In 1881, Henry Lesinsky, one of the owners of the Arizona Copper Company in Clifton, recorded the arrival of some foreign investors, “. . . a party of Englishmen and Scotchmen (sic) came our way. They had bought some mines in the neighborhood and began to investigate our property.” The foreigners ultimately offered $1.2 million for the Arizona Copper Company and bought the operation in 1882.
The next year, in August, James Colquhoun, the Scottish mining engineer pictured above, arrived in Clifton. He was a gifted innovator who, during his many years with the company, installed a new leaching operation, a sulfide concentrating plant, a power plant run by a gas generator and a Bessemer plant.
Upon arriving, Colquhoun was given a room at Jake Abraham’s Clifton Hotel, in the section known as Telephone Row. According to Colquhoun, Abraham told him he “. . . would not find its equal in all of Arizona (and) he was right.”
The rooms were constructed of one-inch lumber with a canvas roof, each divided by sheets of cheesecloth nailed to scantling. Colquhoun said the row had mysterious powers “akin to what is now known as the wireless. A whisper at one end of the row easily could be heard at the other. In the summer it acted as a Turkish bath and it was to the local scorpions what the Riviera is to the Parisian.”
On Sundays, Abraham served the boarders wine, which “had the consistency of crude oil and the soporific quality of chloroform.” When Abraham wanted to get rid of a boarder who was inclined not to pay, he merely moved him to Telephone Row. The Row did the rest.
While Colquhoun was settling in at Clifton, the company’s owners were busily running the company into the ground.
After acquiring the Arizona Copper Company in 1882, the owners, a Scottish syndicate, sold shares to the public. They then went on a wild spending spree, pouring money into the development of the mining operation and spending almost all of their available capital.
Scotland’s investing public at first watched the news from Clifton with excitement. The Scottish Banking and Insurance Magazine reported that the property was so valuable that the governor of New Mexico sought to have the state line resurveyed and Clifton brought into New Mexico as the seat of a newly created county.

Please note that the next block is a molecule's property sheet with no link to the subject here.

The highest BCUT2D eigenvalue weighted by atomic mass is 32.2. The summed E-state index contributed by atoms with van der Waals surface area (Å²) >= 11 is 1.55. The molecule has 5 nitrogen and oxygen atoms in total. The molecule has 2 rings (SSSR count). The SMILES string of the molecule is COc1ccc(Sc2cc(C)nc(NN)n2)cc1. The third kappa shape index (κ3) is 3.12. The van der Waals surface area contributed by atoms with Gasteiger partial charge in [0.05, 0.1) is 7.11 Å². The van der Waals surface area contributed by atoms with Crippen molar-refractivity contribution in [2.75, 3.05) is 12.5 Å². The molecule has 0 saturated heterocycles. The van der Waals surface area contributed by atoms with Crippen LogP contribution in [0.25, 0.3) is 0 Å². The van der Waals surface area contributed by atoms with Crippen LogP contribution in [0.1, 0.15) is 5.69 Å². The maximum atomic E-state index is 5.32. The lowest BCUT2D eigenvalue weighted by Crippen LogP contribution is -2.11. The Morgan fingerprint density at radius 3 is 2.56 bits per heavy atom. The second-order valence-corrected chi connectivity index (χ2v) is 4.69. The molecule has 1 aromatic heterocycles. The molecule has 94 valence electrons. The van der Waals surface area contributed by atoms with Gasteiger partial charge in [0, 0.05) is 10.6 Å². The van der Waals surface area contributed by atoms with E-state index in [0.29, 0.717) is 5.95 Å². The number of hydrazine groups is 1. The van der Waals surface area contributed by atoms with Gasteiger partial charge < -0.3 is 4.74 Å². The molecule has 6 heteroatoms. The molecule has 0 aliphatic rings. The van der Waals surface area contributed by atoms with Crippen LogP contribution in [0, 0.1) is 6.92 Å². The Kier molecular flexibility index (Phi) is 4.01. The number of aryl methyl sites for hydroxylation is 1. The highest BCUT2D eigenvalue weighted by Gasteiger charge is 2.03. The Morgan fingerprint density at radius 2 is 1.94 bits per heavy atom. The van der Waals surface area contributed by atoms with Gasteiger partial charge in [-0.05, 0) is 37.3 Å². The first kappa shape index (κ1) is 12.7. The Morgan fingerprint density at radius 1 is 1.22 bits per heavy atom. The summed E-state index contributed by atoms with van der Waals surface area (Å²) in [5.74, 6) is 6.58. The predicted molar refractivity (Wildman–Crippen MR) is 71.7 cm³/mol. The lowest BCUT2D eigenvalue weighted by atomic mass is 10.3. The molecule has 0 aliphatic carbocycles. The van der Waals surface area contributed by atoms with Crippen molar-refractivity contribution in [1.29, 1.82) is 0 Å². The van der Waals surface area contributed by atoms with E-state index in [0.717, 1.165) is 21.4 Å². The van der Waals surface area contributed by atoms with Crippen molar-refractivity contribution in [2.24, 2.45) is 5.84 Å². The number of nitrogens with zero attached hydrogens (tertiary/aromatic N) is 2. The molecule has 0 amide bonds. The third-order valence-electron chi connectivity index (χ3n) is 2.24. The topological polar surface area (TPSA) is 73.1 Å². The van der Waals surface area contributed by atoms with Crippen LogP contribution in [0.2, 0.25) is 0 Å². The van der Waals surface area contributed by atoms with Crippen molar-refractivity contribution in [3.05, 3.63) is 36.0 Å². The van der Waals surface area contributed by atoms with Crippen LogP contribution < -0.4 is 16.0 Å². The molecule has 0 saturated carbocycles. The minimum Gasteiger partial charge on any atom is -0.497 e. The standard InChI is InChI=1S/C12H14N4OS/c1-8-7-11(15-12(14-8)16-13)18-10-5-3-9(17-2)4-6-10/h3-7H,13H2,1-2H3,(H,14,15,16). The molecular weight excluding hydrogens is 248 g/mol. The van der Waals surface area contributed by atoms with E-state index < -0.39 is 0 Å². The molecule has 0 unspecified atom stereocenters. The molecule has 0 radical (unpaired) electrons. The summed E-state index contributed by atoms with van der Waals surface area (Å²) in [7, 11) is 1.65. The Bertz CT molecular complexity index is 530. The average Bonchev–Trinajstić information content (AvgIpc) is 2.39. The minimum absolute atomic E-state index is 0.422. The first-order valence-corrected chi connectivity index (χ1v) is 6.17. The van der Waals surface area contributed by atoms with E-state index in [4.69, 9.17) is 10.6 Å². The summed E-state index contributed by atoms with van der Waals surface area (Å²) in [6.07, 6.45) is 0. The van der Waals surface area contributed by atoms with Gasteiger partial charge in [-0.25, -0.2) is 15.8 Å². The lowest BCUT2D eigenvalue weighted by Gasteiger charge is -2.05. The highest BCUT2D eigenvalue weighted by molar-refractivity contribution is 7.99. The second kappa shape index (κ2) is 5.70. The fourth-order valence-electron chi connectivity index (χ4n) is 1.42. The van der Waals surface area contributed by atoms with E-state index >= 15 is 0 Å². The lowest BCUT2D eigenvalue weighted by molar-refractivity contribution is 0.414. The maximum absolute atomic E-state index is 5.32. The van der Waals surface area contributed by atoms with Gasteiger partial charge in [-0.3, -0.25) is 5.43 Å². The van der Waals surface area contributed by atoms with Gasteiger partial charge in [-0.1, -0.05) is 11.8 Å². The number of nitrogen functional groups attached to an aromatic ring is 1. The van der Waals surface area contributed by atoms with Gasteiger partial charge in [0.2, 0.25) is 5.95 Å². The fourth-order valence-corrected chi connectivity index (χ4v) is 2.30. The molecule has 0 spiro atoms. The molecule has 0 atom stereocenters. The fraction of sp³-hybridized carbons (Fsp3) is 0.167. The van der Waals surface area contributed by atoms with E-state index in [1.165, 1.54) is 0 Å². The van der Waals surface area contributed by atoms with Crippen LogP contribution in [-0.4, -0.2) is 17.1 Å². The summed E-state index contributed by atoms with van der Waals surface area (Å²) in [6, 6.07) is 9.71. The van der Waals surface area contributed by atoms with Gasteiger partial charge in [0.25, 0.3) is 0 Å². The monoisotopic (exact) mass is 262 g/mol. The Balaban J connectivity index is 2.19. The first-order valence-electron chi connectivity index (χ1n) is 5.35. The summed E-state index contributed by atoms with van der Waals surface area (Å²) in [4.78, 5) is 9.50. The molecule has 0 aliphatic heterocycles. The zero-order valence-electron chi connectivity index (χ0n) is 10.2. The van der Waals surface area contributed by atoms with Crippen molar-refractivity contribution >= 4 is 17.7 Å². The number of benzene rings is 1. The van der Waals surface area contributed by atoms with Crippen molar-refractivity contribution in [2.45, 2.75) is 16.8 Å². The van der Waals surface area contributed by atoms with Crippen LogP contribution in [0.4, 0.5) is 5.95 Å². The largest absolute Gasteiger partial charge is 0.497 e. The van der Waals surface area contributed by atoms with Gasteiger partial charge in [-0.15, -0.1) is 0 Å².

However, the company’s lavish spending pushed the company nearly to bankruptcy. To make matters worse, U.S. mining companies began to agitate against foreign investors. Arizona Copper and its Scottish owners sought a legal opinion and were advised that U.S. statutes did not prohibit the acquisition of mining property by aliens.
However, in London, shareholders learned that while the company could buy working mines, it could not hold title to land or operate railroads.
When that information became public, the Dundee Advertiser and The Edinburgh Courant published outraged editorials. William Lowson of Dundee resigned from the board of directors, citing unpleasant “insinuations,” and Sheriff Guthrie Smith was forced to relinquish his chairmanship. George Auldjo Jamieson, a shareholder with mining experience, agreed to direct the company, acting to restore public confidence by organizing the Arizona Trust and Mortgage Company, Ltd., and proposing a merger with Sir George Warrender and his Scottish Pacific Coast Mining Company.
The London Statist, speculating on the likely atmosphere of the upcoming shareholders meeting in July 1884, noted: “It will be an exceptional indignation meeting (sic) if there are not a few clergymen present, and a shrewd lawyer or two.”
The shareholders voted to dissolve the Arizona Copper Company and found another company with the same name (we assume to protect assets from bankruptcy proceedings). By the end of the year, the new Arizona Copper Company had established an efficient mining and railroad business and owned 40 mining claims.
James Colquhoun was named general manager of the company in 1892, and in 1894, the company was able to pay a small dividend.
During the first two decades of the 20th century, the Arizona Copper Company liquidated all outstanding debts and distributed large dividends to shareholders. Profits finally flowed to Scotland.
But following the end of World War I, copper prices dropped precipitously. The property was acquired by Phelps Dodge in 1921. James Colquhoun, by then living once more in Scotland, described a bitter shareholders meeting on October 3, 1921, held to approve the sale.
“The assembly was stormy, and devoid of the charms which adorn the meetings of the YMCA . . . A thousand shareholders were present and when the board filed into the room a few shareholders gave expression to their feelings in a manner not unusual at a boilermaker’s meeting. The situation was further embittered by the fact that both sides had to dilute their lunch with 30 underproof whiskey, and the exorbitant price they had to pay for it added the last drop of gall to their cup of bitterness.
Photo and research by Jane Eppinga. ©Arizona Capitol Times.